U.S. Marshals Arrest Arlington Rapper Tay-K 47 For Murder, Fort Worth’s Iconic Billy Bob’s Could Be In Trouble and St. Vincent Pens An Ode To NYC.

Last week, local news and social media channels were abuzz regarding the fugitive status of Taymor McIntyre, a 17-year-old rapper from Arlington who was wanted by U.S. Marshals on capital murder charges. McIntyre, who raps as Tay-K 47, is a suspect in several cases across the state, including two capital murders and a robbery.

After a few days on the run, authorities apprehended McIntyre in New Jersey on Friday afternoon without incident according to a statement issued by the U.S. Marshals. He’ll be extradited to Texas to face the charges.

There’s no doubt that McIntyre is facing serious charges, but since he’s innocent until proven guilty, it’s worth mentioning that McIntyre did seem to have a budding rap career on his hands before this news came to light. In fact, he was featured in a track with Diego Money just one week before U.S. Marshals publicized his wanted status.

He also released an EP in June that you can listen to below.

Turns out, that’s not the only legal drama facing the North Texas music scene of late. Out in Fort Worth, investors at Billy Bob’s are still in court in their attempt to remove Concho Minick from his management role of the World’s Largest Honky Tonk. But, last week, Minick won an important stay on the case that will guarantee that the venue’s doors stay open till at least July 21. Needless to say, the power struggle for the venue is a complicated one; if you’re interested in learning more, you can get caught up on the story here.

If — and that’s a big if — Billy Bob’s shuts down, news of another venue inching closer to opening in North Texas is quite serendipitous, then: The historic Longhorn Ballroom, which announced its return earlier this year, has started announcing shows coming to its space, and one of the first will take place on September 9 when local charity Love For Kids hosts its seventh annual fundraising event with a tribute to Bob Wills and lineup of Texas music artists set to perform.

Continuing with the good news, St. Vincent is here to totally redeem herself. Last week, she announced plans for her first tour in two years but neglected her hometown of Dallas on the bookings — a bummer, but, like we said at the time, at least there’s activity on the horizon! And now we have our first bite: St. Vincent released a new song titled “New York,” which was notably produced by fun.‘s Jack Antonoff and her longtime collaborator John Congleton. Check it out:

In fact, a slew of artists released videos for new music, including Francine Thirteen, who’s new track “Lust Heals, Give Me My Sin Again” was featured on the Washington Post’s blog The Lilly. Francine Thirteen was the first artist interviewed for the blog’s series Friend of the Lilly, dedicated to women the editorial team admires. The full interview can be found here along with a preview of the unreleased video for the song.

Meanwhile, Bobby Sessions continued his streak of videos off his grateful. album. The adorable visuals for “Pots of Gold” features two girls out on a play date in the park.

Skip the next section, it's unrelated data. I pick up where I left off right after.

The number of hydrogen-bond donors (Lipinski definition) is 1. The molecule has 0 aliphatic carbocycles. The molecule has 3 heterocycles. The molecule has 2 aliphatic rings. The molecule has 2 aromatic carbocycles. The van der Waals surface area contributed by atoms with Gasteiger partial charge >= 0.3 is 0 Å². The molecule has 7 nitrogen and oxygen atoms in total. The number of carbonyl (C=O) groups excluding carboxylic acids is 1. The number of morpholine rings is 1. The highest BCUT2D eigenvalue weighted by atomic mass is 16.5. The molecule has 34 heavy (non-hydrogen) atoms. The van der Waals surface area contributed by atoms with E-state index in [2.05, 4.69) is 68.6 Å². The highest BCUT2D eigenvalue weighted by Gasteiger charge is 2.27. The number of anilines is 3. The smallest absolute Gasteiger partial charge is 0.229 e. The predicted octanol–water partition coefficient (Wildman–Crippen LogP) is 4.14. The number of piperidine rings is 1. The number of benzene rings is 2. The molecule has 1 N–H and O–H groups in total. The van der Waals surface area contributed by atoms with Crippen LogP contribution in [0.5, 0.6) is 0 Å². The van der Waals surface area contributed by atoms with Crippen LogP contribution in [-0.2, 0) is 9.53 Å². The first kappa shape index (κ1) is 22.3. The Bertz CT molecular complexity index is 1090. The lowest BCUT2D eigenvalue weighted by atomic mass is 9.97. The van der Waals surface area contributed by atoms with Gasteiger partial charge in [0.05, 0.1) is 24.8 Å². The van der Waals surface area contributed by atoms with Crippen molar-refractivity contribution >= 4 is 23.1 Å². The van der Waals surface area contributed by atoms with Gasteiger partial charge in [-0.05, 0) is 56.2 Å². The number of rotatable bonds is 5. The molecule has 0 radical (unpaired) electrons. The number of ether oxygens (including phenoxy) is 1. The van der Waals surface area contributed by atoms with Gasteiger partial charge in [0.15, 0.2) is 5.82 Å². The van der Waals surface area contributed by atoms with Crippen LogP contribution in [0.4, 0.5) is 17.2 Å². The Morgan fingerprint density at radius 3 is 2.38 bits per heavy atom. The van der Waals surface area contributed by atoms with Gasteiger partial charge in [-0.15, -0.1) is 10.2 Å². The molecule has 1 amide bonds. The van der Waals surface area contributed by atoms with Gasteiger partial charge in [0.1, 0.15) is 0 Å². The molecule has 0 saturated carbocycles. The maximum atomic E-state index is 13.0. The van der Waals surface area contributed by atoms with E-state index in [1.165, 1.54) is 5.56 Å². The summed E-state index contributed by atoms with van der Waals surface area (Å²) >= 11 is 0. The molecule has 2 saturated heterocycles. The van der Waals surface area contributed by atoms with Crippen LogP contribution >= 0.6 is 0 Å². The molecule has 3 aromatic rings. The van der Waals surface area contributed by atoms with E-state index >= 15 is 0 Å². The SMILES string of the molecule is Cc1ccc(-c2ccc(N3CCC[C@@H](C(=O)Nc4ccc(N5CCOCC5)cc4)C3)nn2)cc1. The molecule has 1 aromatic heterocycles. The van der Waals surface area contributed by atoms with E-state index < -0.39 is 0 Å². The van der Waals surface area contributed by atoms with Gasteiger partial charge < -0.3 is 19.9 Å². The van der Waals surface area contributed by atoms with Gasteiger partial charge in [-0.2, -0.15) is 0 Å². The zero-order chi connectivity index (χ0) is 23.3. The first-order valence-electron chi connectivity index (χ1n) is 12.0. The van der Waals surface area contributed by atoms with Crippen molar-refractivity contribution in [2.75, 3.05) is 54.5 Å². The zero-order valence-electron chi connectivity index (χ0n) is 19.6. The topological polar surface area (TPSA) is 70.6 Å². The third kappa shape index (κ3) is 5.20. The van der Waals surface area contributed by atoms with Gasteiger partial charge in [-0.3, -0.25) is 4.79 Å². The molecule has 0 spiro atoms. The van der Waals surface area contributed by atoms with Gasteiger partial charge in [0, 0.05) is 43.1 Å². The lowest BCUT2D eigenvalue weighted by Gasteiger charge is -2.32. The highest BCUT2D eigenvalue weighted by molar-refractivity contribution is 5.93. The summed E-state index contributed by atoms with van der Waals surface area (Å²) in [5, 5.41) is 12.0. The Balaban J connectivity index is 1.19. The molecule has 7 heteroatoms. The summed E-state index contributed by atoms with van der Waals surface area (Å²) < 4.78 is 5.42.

On the other hand, the punks in Loafers have a video that isn’t adorable at all. The video for “Peter Pan,” which we’re stoked to premiere below, is a grungy, and rather dark, close-up of a kidnapping in progress. You can check out the video below. And, if you dig the song, keep an eye out for the next Group Therapy compilation tape from Dreamy Life that it’ll be releasing through.

Another new video out this week is “Immigrants (We Get The Job Done)” from the Hamilton mixtape. The song features K’naan, Riz MC, Residente and Fort Worth’s own Snow Tha Product. Give it a watch:

In other cool news, Austin NPR music affiliate KUT named Sarah Jaffe its artist of the month for July and named her song “Bad Baby” its song of the day. Her new album of the same name drops Friday.

Another old favorite that’s also new again is revered Dalals radio station The Edge. The station has been re-birthed, sort of, by the team at Vokal, which recently did the same with the similarly defunct Dallas radio station, KZEW. Known as Fuzz Box, this re-born Edge definitely focuses on the ’80s and ’90s alternative bent upon which the station once made its name. Check it out here.

Denton, meanwhile, is finally about to get the radio station it’s been talking up for years now: The Denton Record-Chronicle reports that KUZU finally got its antenna all set up, and that the station will begin sending out test signals onto its airwaves any day now. Once it begins, expect a Denton musician-heavy lineup of songs — because, well, Denton.

Something else to be stoked about this week is a new mixtape from all-time Dallas hip-hop great Tum Tum. Called Zillanaire 2, the DJ Drop-hosted tape features 21 tracks and is proof that the greats never fall off. You can listen to it here. And, while you do listen, you should give this piece on T-Town a read for some backstory to help fully understand it. For Red Bull Music Academy, the piece about the Dallas hip-hop institution, penned by Torii MacAdams, tells the story of how George Lopez founded his iconic store, how he assembled Dirty South Rydaz and how that crew helped shape the Dallas rap sound, through success and major label failures.

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